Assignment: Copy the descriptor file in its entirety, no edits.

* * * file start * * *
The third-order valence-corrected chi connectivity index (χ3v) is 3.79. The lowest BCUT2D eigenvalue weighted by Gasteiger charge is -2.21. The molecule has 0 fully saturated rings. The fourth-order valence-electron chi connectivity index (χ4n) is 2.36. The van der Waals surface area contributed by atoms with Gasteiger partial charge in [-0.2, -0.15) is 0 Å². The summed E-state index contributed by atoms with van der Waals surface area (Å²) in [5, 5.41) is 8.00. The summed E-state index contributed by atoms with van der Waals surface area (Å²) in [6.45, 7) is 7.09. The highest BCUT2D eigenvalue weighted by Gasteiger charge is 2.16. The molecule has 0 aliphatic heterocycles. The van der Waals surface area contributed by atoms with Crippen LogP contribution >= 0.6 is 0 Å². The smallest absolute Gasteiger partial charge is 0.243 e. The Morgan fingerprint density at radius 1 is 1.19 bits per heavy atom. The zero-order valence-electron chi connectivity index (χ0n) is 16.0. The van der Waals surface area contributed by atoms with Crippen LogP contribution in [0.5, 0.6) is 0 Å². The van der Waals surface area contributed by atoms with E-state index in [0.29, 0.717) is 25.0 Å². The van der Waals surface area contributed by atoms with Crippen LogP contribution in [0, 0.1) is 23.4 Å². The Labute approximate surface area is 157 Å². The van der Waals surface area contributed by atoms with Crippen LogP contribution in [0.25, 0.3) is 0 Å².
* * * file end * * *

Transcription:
The third-order valence-corrected chi connectivity index (χ3v) is 3.79. The lowest BCUT2D eigenvalue weighted by Gasteiger charge is -2.21. The molecule has 0 fully saturated rings. The fourth-order valence-electron chi connectivity index (χ4n) is 2.36. The van der Waals surface area contributed by atoms with Gasteiger partial charge in [-0.2, -0.15) is 0 Å². The summed E-state index contributed by atoms with van der Waals surface area (Å²) in [5, 5.41) is 8.00. The summed E-state index contributed by atoms with van der Waals surface area (Å²) in [6.45, 7) is 7.09. The highest BCUT2D eigenvalue weighted by Gasteiger charge is 2.16. The molecule has 0 aliphatic heterocycles. The van der Waals surface area contributed by atoms with Crippen LogP contribution >= 0.6 is 0 Å². The smallest absolute Gasteiger partial charge is 0.243 e. The Morgan fingerprint density at radius 1 is 1.19 bits per heavy atom. The zero-order valence-electron chi connectivity index (χ0n) is 16.0. The van der Waals surface area contributed by atoms with Crippen LogP contribution in [0.5, 0.6) is 0 Å². The van der Waals surface area contributed by atoms with E-state index in [0.29, 0.717) is 25.0 Å². The van der Waals surface area contributed by atoms with Crippen LogP contribution in [0, 0.1) is 23.4 Å². The Labute approximate surface area is 157 Å². The van der Waals surface area contributed by atoms with Crippen LogP contribution in [0.25, 0.3) is 0 Å².